Down to the lake, and wandered on the beach,
To see if any lilies grew in reach.
Some broken stalks, where flowers late had been;
Some buds, with all their beauties folded in,
We found, but not the treasure that we sought.
And then we turned our footsteps to the spot
Where, all impatient of its chain, my boat,
The Swan, rocked, asking to be set afloat.
It was a dainty row-boat--strong, yet light;
Each side a swan was painted snowy white:
A present from my uncle, just before
He sailed, with Death, to that mysterious strand,
Where freighted ships go sailing evermore,
But none return to tell us of the land.
I freed the Swan, and slowly rowed about,
Wherever sea-weeds, grass, or green leaves lifted
Their tips above the water. So we drifted,
While Helen, opposite, leaned idly out
And watched for lilies in the waves below,
And softly crooned some sweet and dreamy air,
That soothed me like a mother's lullabies.
I dropped the oars, and closed my sun-kissed eyes,
And let the boat go drifting here and there.
Oh, happy day! the last of that brief time
Of thoughtless youth, when all the world seems bright,
Ere that disguised angel men call Woe
Leads the sad heart through valleys dark as night,
Up to the heights exalted and sublime.
On each blest, happy moment, I am fain
To linger long, ere I pass on to pain
And sorrow that succeeded.

From day-dreams,
As golden as the summer noontide's beams,
I was awakened by a voice that cried:
"Strange ship, ahoy! Fair frigate, whither bound?"
And, starting up, I cast my gaze around,
And saw a sail-boat o'er the water glide
Close to the Swan, like some live thing of grace;
And from it looked the glowing, handsome face
Of Vivian.

"Beauteous sirens of the sea,
Come sail across the raging main with me!"
He laughed; and leaning, drew our drifting boat
Beside his own. "There, now! step in!" he said;
"I'll land you anywhere you want to go -
My boat is safer far than yours, I know:
And much more pleasant with its sails all spread.
The Swan? We'll take the oars, and let it float
Ashore at leisure. You, Maurine, sit there -
Miss Helen here. Ye gods and little fishes!
I've reached the height of pleasure, and my wishes.
Adieu despondency! farewell to care!"

'Twas done so quickly: that was Vivian's way.
He did not wait for either yea or nay.
He gave commands, and left you with no choice
But just to do the bidding of his voice.
His rare, kind smile, low tones, and manly face
Lent to his quick imperiousness a grace
And winning charm, completely stripping it
Of what might otherwise have seemed unfit.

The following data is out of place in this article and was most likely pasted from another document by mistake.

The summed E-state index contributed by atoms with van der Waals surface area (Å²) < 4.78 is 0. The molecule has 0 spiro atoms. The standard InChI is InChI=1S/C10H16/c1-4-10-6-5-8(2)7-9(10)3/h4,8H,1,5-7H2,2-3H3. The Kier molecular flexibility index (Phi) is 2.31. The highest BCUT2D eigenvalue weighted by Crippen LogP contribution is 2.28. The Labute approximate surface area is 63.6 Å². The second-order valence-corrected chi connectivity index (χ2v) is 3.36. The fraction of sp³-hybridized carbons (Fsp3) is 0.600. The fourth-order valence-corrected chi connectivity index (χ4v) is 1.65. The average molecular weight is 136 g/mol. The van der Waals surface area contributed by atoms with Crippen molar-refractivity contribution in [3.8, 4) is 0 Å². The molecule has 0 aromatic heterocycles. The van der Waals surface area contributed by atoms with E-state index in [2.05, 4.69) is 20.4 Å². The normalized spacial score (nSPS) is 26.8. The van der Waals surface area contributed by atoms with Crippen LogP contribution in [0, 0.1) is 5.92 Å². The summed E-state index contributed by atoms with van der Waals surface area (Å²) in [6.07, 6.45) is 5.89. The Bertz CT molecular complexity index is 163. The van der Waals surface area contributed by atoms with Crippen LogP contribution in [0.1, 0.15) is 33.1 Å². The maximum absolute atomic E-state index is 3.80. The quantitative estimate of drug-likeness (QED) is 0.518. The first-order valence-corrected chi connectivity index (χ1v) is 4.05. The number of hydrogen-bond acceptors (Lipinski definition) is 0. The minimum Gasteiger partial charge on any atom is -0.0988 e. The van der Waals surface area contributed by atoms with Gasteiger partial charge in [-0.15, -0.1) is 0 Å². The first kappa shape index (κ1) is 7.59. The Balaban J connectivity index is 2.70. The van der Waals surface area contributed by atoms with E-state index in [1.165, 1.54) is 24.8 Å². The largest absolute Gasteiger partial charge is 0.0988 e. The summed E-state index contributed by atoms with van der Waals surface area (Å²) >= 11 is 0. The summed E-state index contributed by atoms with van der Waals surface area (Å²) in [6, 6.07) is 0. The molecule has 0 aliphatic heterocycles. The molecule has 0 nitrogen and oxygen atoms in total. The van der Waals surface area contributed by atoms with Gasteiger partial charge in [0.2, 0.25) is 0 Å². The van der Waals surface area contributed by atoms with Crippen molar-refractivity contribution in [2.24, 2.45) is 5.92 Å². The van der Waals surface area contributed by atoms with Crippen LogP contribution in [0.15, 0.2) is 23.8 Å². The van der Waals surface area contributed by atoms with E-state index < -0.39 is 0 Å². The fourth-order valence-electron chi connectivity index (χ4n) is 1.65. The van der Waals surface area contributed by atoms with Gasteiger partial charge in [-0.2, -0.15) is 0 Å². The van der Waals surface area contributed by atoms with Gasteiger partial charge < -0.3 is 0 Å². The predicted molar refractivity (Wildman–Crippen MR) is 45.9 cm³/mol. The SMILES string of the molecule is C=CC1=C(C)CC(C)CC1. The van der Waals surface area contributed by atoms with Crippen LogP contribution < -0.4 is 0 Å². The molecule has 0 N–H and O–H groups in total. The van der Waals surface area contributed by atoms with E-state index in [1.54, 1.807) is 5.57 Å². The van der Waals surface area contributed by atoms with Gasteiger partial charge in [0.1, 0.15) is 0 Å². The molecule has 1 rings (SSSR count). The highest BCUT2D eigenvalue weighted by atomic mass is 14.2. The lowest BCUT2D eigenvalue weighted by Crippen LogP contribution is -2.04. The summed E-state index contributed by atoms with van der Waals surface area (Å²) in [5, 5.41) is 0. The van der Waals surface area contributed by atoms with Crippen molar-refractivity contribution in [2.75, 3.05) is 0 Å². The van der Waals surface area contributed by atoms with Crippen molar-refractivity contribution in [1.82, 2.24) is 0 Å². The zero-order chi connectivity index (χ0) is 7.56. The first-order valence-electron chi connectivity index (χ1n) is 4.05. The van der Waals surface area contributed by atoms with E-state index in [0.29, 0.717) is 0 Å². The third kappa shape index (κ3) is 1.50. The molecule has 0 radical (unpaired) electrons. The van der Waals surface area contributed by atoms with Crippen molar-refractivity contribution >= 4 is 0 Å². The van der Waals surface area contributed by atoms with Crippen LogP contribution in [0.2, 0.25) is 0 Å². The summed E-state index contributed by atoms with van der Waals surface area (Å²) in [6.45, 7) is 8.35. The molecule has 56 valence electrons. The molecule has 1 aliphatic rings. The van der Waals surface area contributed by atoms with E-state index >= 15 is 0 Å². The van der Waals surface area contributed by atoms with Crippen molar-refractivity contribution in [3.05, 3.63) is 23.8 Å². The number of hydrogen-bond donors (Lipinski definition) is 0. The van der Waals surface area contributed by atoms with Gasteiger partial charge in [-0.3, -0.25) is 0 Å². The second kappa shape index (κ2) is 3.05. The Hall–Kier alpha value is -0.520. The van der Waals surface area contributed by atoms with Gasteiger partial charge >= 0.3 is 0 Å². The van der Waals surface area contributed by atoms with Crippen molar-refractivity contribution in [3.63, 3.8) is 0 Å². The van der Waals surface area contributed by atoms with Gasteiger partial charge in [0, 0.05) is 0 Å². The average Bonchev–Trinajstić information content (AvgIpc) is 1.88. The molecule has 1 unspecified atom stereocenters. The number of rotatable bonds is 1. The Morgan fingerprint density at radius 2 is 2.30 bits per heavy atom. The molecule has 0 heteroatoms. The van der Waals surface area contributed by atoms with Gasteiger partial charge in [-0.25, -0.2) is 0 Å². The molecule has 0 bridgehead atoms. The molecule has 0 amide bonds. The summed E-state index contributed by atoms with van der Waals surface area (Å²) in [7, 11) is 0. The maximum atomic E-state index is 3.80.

Leaving no trace of tyranny, but just
That nameless force that seemed to say, "You must."
Suiting its pretty title of the Dawn,
(So named, he said, that it might rhyme with Swan),
Vivian's sail-boat was carpeted with blue,
While all its sails were of a pale rose hue.
The daintiest craft that flirted with the breeze;
A poet's fancy in an hour of ease.

Whatever Vivian had was of the best.
His room was like some Sultan's in the East.
His board was always spread as for a feast,
Whereat, each meal, he was both host and guest.
He would go hungry sooner than he'd dine
At his own table if 'twere illy set.
He so loved things artistic in design -
Order and beauty, all about him. Yet
So kind he was, if it befell his lot
To dine within the humble peasant's cot,
He made it seem his native soil to be,
And thus displayed the true gentility.

Under the rosy banners of the Dawn,
Around the lake we drifted on, and on.
It was a time for dreams, and not for speech.
And so we floated on in silence, each
Weaving the fancies suiting such a day.
Helen leaned idly o'er the sail-boat's side,
And dipped her rosy fingers in the tide;
And I among the cushions half reclined,
Half sat, and watched the fleecy clouds at play,
While Vivian with his blank-book, opposite,
In which he seemed to either sketch or write,
Was lost in inspiration of some kind.

No time, no change, no scene, can e'er efface
My mind's impression of that hour and place;
It stands out like a picture. O'er the years,
Black with their robes of sorrow--veiled with tears,
Lying with all their lengthened shapes between,
Untouched, undimmed, I still behold that scene.
Just as the last of Indian-summer days,
Replete with sunlight, crowned with amber haze,
Followed by dark and desolate December,
Through all the months of winter we remember.

The sun slipped westward. That peculiar change
Which creeps into the air, and speaks of night
While yet the day is full of golden light,
We felt steal o'er us.
Vivian broke the spell
Of dream-fraught silence, throwing down his book:
"Young ladies, please allow me to arrange
These wraps about your shoulders. I know well
The fickle nature of our atmosphere, -
Her smile swift followed by a frown or tear, -
And go prepared for changes. Now you look,
Like--like--oh, where's a pretty simile?
Had you a pocket mirror here you'd see
How well my native talent is displayed
In shawling you. Red on the brunette maid;
Blue on the blonde--and quite without design
(Oh, where IS that comparison of mine?)
Well--like a June rose and a violet blue